Young Man Afraid of His Horses and Board of Councilmen

Published on March 15, 2011 by Amy

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Young Man Afraid of His Horses – Oglala – 1891-a

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Young Man Afraid of His Horses
Oglala – 1891

The one hundred councilmen, elected from different camps at Pine Ridge, selected Young Man Afraid of His Horses as president, with George Sword as secretary. Red Cloud refused to participate in the board, which he considered an infringement on his and the tribal council’s authority. During its brief, three-year existence under Young Man Afraid’s leadership, the Board of Councilmen fairly dispensed justice at Pine Ridge. For example, the board sentenced three men who shot some cows to fifty days at hard labor or a fine of thirty dollars each, which the men paid; it did not fine a man whose cattle destroyed another man’s garden, because the gardener had failed to maintain a strong fence; and the board recommended the release from the stockade of a young boy who served two months for a shooting, because he was repentant and promised to behave.

The Board of Councilmen also served a legislative function, enacting regulations that challenged Lakota customs. In the area of marriage, for instance, the board made it a crime, punishable by a thirty dollar fine or fifty days in jail, for any Oglala man to entice an Oglala woman to desert her husband without cause. The board also arrested and fined any Oglala who threw his wife away as customary in the social dances. Even more controversial, Young Man Afraid of His Horses and the Board of Councilmen decided on November 11, 1884, that an Indian proved guilty of murdering another Indian on the reservation should be punished by death, the sentence to be carried out by the agent. The board’s ruling, which followed the white man’s form of justice, challenged the traditional Lakota custom whereby the chief’s council and the families involved worked out a settlement to reconcile the parties and keep the peace.

Young Man Afraid and the Board of Councilmen were aware of the famous case involving Crow Dog, a Brulé Lakota, who killed Chief Spotted Tail at the Rosebud Agency in 1881. Though the Brulé chiefs helped the Crow Dog family work out a settlement with the Spotted Tail family, the agent arrested Crow Dog, who was tried for murder in the territorial court in South Dakota. Found guilty and sentenced to hang, the case was appealed to the U.S. Supreme Court, which ruled in Ex-Parte Crow Dog (1883) that courts did not have jurisdiction over crimes committed by one Indian against another on the reservation, where individuals were subject to tribal justice. Young Man Afraid and the board’s decision to have a convicted murderer executed by the agent represented a serious break from an ancient form of tribal justice, clearly recognized by the Supreme Court. Even McGillycuddy was startled by the board’s decision and when he arrested Kills Enemy at Night for murder, he wrote the commissioner of Indian affairs for guidance.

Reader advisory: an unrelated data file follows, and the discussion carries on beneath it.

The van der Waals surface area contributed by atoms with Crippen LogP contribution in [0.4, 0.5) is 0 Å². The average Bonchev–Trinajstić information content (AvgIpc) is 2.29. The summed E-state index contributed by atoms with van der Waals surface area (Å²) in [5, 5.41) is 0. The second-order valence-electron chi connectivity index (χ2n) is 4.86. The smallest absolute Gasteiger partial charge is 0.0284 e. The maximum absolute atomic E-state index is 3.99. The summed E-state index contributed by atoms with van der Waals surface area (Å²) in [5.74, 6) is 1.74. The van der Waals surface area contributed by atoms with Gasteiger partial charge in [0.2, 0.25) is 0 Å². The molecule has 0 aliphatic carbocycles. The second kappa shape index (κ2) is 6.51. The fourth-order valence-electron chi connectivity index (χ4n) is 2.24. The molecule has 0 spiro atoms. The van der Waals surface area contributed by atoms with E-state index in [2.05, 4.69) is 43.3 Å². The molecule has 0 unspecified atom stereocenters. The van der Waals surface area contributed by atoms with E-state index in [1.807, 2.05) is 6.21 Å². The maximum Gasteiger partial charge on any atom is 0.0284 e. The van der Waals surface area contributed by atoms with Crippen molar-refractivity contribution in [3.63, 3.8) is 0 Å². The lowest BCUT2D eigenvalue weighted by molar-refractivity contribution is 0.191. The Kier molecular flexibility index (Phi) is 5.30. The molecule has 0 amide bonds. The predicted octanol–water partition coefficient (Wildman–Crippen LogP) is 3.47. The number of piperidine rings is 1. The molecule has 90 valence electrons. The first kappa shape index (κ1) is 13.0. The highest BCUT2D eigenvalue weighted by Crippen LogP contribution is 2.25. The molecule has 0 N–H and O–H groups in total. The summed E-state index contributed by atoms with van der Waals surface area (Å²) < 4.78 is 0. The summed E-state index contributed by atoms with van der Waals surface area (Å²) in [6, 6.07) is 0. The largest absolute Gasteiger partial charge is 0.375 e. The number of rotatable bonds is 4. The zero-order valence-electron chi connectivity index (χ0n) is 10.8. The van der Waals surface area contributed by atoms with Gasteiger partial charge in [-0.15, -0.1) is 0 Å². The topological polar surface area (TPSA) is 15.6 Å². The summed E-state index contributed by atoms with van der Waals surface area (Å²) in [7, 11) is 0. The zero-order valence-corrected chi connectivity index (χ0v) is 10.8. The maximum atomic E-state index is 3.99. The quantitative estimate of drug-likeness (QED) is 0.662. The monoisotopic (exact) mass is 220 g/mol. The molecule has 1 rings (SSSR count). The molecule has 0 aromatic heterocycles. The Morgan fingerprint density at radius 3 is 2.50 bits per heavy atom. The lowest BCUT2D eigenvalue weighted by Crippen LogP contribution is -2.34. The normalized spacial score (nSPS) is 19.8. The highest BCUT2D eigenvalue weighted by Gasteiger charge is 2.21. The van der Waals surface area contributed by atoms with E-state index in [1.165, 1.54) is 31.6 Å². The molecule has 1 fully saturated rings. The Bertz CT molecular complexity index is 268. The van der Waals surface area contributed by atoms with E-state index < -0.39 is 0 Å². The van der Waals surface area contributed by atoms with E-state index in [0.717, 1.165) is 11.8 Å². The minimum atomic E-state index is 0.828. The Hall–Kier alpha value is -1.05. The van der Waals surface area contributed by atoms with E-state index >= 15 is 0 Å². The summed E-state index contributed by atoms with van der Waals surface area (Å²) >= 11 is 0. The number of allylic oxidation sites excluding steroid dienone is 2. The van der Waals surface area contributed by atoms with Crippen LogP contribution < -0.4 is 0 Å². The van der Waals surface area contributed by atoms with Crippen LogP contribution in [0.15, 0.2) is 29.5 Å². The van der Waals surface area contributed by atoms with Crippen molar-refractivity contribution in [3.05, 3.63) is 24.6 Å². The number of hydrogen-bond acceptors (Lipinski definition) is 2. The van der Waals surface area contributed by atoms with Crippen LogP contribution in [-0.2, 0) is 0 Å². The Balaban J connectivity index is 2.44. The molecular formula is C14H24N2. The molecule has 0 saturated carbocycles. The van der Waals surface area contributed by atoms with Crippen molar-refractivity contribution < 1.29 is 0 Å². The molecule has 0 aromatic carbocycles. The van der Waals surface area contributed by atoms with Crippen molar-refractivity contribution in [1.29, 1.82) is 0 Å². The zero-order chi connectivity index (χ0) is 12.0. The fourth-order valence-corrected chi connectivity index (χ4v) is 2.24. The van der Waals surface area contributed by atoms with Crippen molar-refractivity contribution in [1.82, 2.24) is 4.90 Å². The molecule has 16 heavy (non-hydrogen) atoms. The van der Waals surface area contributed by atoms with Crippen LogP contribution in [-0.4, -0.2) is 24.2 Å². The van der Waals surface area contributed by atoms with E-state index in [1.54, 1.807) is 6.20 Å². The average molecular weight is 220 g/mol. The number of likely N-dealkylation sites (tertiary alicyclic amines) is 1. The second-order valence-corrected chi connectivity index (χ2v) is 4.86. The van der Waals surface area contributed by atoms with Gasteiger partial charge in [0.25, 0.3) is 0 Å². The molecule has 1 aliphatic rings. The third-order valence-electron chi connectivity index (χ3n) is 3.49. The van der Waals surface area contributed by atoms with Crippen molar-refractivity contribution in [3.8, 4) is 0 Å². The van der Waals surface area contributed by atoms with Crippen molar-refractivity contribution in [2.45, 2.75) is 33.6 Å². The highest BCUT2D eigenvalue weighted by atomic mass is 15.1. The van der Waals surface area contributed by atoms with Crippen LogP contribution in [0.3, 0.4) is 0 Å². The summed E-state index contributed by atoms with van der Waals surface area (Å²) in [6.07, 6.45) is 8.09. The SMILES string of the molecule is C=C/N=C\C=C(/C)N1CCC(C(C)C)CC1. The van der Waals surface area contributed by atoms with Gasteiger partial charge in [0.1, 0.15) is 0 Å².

Fortunately for McGillycuddy, Congress had passed the Major Crimes Act on June 30, 1885, whereby Indians could be tried in United States courts for major felonies, such as murder. McGillycuddy sent Kills Enemy at Night to the territorial court for trial and punishment, thereby avoiding a clash with Red Cloud, who continued to maintain that tribal law should prevail. Despite McGillycuddy’s praise that the Board of Councilmen was doing good work in punishing offenders, Young Man Afraid and some leaders of the board shared their doubts about its viability with Nebraska Senator Charles F. Manderson. After two years of administering justice on the reservation “our court do[es] not seem to stand solid,” and they requested Manderson’s help in Washington.

The leaders of the board enclosed a note for the secretary of the interior requesting funds to come to Washington to discuss the board’s work. With the secretary of the interior they struck a more positive note, declaring: “If it had not been for us, that these Indians would not have been in a peaceable way. We are the only ones that were trying to adopt the habits, customs, ways of the white man’s ways, the civilization.” Manderson praised the Oglala leaders for “voluntarily imitating the white man’s method of producing order and obedience to law,” and he recommended that the Office of Indian Affairs pay their way to Washington, where they could present their case for official recognition of the board. Government officials did not respond favorably to these requests.

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